I'm not asking for advice or anything, just voicing an opinion. My loyalty is with the robins. Mrs. Robin and Mr. Robin have worked so hard bringing worms and fat bug things to feed their young'uns, and I can't stand the thought of her losing another set of eggs/babies so soon after the first. If the crows ate all the babies, there would soon be no more robins.

Those are my thoughts on the matter. :-)
Carol
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Old 06-29-2016, 12:27 PM
 
Location: East of Seattle since 1992, originally from SF Bay Area
31,712 posts, read 57,708,350 times
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Quote:
Originally Posted by carolcarp View Post
Hi - I just ran across this site and this thread in particular, because I googled "Do crows eat baby birds." Yes, apparently they do.

This spring, a pretty mama Robin (I call her Mrs. Robin) built a lovely nest in the upper corner of my porch, and she laid her eggs. I watched her sit on that nest, coming and going, and was looking forward to seeing her tend her babies. Well, that wasn't to happen. Where I sit at my computer, I can see that nest through the window. for the last couple of days, I've watched the mama and papa feeding those babies and marveled at how the babies stick their heads up with their little mouths open even when the parents are not there.

Today I've not seen the babies' heads. A couple of minutes ago, I saw a crow land on the porch railing, and he looked very pleased with himself. I jumped up and ran out the front door and scared him away. He sat on the telephone wire across the street until he decided I wasn't leaving, then he flew away. Well, after a few minutes, I glanced back out and saw one of the babies with his head up and mouth open. He didn't stay that was long, but ducked back down into the nest.

I understand about nature and the order of things, but I just can't stand the thought of those crows eating those little naked babies right in their nest.

I'm not asking for advice or anything, just voicing an opinion. My loyalty is with the robins. Mrs. Robin and Mr. Robin have worked so hard bringing worms and fat bug things to feed their young'uns, and I can't stand the thought of her losing another set of eggs/babies so soon after the first. If the crows ate all the babies, there would soon be no more robins.

Those are my thoughts on the matter. :-)
Carol
We have also had several nest with baby birds eaten by crows, mostly Junkos. We have cottontails in the area too, and often have adults and babies on our lawns. Once in a while we will see the remains of a young on after some coyote has feasted on it during the night. A few years ago my wife told me she had seen a Great Blue Heron on the backyard fence, an unusual sight. I went out and discovered that many of my 5-6" goldfish in the pond were missing. I agree with you completely, but it is nature, and there is really not much that can be done about it. My stepfather is in a rural area where you can shoot on your land, and he knocked off a crow, then hung it from a tree where the others would see it. After an afternoon of loud flying around by his pals, they left and have stayed away for over a year. One trick you could do if you find another active nest is to build a cage around it while the mother is away. Just make the opening large enough for the robins to get in and out, but not a crow, and have the opening far enough away that a crow can't reach the eggs or babies with his beak. There is the risk of the robins abandoning it, though so you have to keep an eye on it and make sure they figure out how to get in, and if not, remove it. Sort of based on the idea of the cage feeder that protects small birds from predators when feeding:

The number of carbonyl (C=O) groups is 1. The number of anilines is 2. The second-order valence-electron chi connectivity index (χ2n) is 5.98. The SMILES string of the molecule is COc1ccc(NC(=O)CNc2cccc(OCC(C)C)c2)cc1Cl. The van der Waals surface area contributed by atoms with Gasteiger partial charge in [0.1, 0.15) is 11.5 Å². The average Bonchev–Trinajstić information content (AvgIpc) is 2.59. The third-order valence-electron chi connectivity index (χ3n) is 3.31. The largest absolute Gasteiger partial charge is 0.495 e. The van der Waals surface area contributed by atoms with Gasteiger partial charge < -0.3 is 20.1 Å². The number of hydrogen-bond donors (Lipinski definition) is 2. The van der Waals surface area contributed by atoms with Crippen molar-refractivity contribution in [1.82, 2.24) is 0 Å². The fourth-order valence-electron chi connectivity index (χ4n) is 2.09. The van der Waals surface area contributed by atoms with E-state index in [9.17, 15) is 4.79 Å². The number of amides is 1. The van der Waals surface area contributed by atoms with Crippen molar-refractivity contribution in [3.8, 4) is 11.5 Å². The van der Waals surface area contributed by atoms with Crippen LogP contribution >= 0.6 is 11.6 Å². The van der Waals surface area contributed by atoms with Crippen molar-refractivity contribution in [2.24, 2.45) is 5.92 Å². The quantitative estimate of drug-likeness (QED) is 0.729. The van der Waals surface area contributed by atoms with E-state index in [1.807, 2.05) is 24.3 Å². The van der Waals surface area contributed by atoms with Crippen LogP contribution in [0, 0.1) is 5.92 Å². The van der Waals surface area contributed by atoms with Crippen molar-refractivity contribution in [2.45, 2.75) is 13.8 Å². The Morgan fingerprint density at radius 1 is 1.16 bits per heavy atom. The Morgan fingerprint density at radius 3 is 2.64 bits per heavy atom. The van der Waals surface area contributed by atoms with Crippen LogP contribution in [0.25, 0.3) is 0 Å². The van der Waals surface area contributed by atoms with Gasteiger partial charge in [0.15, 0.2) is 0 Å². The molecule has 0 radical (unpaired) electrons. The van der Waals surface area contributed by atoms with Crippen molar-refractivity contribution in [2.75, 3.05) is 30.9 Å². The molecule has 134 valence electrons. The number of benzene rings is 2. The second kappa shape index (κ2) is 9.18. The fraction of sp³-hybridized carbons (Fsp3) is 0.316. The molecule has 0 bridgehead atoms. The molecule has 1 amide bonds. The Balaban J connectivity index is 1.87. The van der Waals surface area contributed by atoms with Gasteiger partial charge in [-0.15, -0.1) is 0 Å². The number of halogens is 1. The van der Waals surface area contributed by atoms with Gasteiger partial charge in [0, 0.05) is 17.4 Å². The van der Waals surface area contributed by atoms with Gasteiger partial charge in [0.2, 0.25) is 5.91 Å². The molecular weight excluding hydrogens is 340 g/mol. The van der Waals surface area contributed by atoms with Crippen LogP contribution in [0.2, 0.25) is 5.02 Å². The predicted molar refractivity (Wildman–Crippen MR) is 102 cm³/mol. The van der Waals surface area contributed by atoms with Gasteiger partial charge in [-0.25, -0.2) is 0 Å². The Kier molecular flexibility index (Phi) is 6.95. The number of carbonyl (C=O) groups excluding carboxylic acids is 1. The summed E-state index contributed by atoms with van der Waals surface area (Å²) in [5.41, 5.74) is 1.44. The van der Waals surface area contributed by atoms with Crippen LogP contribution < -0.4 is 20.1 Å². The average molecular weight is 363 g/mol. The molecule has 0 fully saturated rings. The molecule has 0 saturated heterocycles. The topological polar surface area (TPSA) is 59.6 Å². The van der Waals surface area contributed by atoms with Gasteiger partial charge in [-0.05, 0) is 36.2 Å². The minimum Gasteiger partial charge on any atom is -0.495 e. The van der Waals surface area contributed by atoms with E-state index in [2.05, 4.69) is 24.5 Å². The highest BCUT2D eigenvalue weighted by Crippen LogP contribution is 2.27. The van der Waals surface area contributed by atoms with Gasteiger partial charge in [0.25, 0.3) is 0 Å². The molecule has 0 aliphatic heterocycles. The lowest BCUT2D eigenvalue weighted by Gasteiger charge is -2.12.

https://www.atgstores.com/bird-feede...160629182613:s
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Old 06-29-2016, 06:48 PM
 
4,581 posts, read 5,833,096 times
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Of course, predation is part of the natural order. But one thing to think about is that crows have done much better living with human communities than many other birds. They thrive on our garbage, and are able to recognize french fry bags, etc. So they have an advantage over many song birds because crows are omnivorous (eat basically anything) and are highly adaptive in human settings. So since there is more food, we see a lot more crows in our towns and cities than we would out in the wild. Since there are a lot of them, they will need lots of food, and will consume what is natural, which includes baby birds. Keep in mind that the song birds that are in more rural and wilderness areas may suffer less predation by crows than those that live in the city. Of course, there are other predators in the wild - the world is dangerous for helpless baby birds. It is definitely sad to see this, but we just have to accept it.
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Old 06-29-2016, 09:22 PM
 
3,479 posts, read 2,601,438 times
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Quote:
Originally Posted by fisheye View Post
About forty years ago I shot one crow from a concealed (camouflaged) location. The remaining crows went nuts. They did not like the idea that they did not see it coming. I think that they pride themselves on recognizing trouble. They cawed furiously for over an hour.

I also think they can tell whether or not we have guns or garden rakes in our hands. After the one crow met his demise, crows around my house remembered me for many years (maybe twenty to thirty years or longer). They had to pass the information on to other crows. Crows had totally different reactions to me and my wife. My wife did not bother them and they would continue to eat. If they spotted me; they moved away.

It is only the last few years that this crow 'learning' experience seems to have forgiven or forgotten.
Fascinating!